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Flyers, Bruins ready for 'different vibe' at Lake Tahoe for NHL Outdoors

Teams expect memorable game in picturesque setting without fans

by Nicholas J. Cotsonika @cotsonika / NHL.com Columnist

James van Riemsdyk has played in six of the 30 outdoor games the NHL has staged since 2003, tied for the most with Patrick Kane, Duncan Keith, Brent Seabrook and Jonathan Toews of the Chicago Blackhawks.

Asked for his most memorable, the Philadelphia Flyers forward pointed to the 2010 Bridgestone NHL Winter Classic at Fenway Park, when he was a rookie and outdoor games were novel, and the 2014 Bridgestone NHL Winter Classic at Michigan Stadium, which drew an NHL record crowd of 105,491.

But van Riemsdyk has never experienced anything like he will when the Flyers and Boston Bruins play in the Honda NHL Outdoors Sunday on Feb. 21 (3 p.m. ET; NBC, SN, SN1, TVAS), one day after the Colorado Avalanche and Vegas Golden Knights play in the Bridgestone NHL Outdoors Saturday (3 p.m. ET; NBC, SN, SN1, TVAS).

The rink won't be in a baseball or football stadium; it will be on the golf course at Edgewood Tahoe Resort in Stateline, Nevada. There won't be fans in the stands; the players will be surrounded by mountains, trees and Lake Tahoe.

"It'll be way different and a totally different vibe in that sense," van Riemsdyk said. "That'll make this one special and definitely memorable."

 

[RELATED: NHL to hold games in Lake Tahoe | Lake Tahoe event is new twist on outdoor game]

 

Van Riemsdyk, Flyers forward Kevin Hayes, Bruins defenseman Charlie McAvoy and forward Brad Marchand spoke about the NHL Outdoors at Lake Tahoe on Tuesday, as their teams prepared to play at Wells Fargo Center on Wednesday (8 p.m. ET; NBCSN, SN, TVAS) in the first of eight meetings this season.

For Marchand, who has played in one NHL outdoor game, playing at Lake Tahoe will bring back memories of his childhood. He grew up on Beaver Lake in Glen Arbour, Nova Scotia, and the scene he describes is much like what the NHL is trying to honor.

"The back half of the lake didn't have any houses on it, so there were a lot of trees," Marchand said. "It'd be pretty special when it would rain and the entire lake would be frozen but there would be no snow on it. You could skate the entire thing.

"We did have the scenery, the trees in the background. Obviously, we didn't have the mountains and that kind of view, but we had a great little spot that we could go out [on]. It got cold early on there, so we had a lot of months there to play and to enjoy, so it was a lot of fun."

McAvoy, Hayes and van Riemsdyk played outdoors as kids in less picturesque settings. McAvoy's father used to build a little backyard rink for him as soon as it would get cold enough in Long Beach, New York; he didn't play on a pond until he joined USA Hockey's National Team Development Program in Ann Arbor, Michigan. Hayes used to skate anywhere he could find in and around Boston. Van Riemsdyk played with some buddies on a local outdoor rink in New Jersey.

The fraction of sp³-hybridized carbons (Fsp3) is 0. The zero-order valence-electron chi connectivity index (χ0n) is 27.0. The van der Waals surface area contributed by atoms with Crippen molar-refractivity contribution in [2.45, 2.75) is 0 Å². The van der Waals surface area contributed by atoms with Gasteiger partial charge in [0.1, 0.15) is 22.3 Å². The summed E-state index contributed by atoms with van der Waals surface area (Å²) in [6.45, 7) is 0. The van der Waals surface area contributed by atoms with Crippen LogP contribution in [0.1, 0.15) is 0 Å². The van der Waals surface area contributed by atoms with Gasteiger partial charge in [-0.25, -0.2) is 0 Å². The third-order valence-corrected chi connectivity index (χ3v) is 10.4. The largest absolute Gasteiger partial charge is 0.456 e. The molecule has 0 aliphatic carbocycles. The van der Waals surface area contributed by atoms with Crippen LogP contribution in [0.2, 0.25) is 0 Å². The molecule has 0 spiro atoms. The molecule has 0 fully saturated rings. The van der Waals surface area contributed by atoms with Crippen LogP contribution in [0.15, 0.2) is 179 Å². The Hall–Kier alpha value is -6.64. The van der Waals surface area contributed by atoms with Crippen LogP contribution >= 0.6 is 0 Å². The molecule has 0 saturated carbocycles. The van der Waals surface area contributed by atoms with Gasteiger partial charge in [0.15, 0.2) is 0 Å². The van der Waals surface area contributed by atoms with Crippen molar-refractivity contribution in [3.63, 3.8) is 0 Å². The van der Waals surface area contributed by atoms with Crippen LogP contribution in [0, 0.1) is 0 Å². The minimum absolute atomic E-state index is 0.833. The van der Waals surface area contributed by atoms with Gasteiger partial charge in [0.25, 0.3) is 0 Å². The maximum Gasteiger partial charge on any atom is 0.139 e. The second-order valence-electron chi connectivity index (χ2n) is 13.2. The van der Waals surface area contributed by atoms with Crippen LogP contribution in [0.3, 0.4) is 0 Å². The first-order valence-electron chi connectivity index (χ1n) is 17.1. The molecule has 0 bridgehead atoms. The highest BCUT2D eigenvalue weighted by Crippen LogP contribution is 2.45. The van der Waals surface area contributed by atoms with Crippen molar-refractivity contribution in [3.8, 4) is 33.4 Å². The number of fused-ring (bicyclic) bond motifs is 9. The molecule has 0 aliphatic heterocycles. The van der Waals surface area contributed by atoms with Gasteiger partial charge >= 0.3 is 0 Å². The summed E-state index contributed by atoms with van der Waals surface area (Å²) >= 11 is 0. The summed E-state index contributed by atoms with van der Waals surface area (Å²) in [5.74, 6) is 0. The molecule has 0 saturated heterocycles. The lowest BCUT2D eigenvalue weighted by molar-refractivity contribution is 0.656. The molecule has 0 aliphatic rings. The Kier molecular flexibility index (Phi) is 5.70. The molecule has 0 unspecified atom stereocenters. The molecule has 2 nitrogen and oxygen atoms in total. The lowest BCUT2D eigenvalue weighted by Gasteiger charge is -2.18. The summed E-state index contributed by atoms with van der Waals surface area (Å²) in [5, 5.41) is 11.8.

For them, the mountains, trees and Lake Tahoe will be different, but the simple purity will bring them back.

"I think the scenery obviously is going to be very unique, and then I think the aspect of not having fans there kind of makes it feel even more so like it used to when you were a kid and you just go out with a couple friends and play," said McAvoy, who has yet to play in an NHL outdoor game. "I think that aspect of it is going to be really unique. It's just going to be a lot of fun to be able to experience that."

The event comes at a time when the coronavirus pandemic has disrupted lives around the world

"Obviously, with everything that's going on, everyone should try to find the best way to stay sane and do the things they love to do," Marchand said.

That could mean a physically distanced game of outdoor hockey on a pond somewhere. In the NHL's case, it means a big event but made for television in a gated area with strict COVID-19 protocols.

"I mean, I think the outdoor games are something we all look forward to every year," Marchand said. "They're a lot of fun. Guys get excited about them. They're probably one of the guys' favorite memories when they play. …

"To still be able to make it happen and to find a unique scenario where we don't have fans but it could still be special being out in Lake Tahoe and having that scenery and that view and having a place like that, it's pretty special."

It's something no one will forget.

"Yeah, it's going to be a little bit different and a little quieter, but … there probably won't ever be another time where you're playing against another team with a backdrop like that or a situation like that without fans," Marchand said. "You've got to make it what you can during these times. It's going to be special regardless of having fans or family and friends there. We're going to make the most of it."

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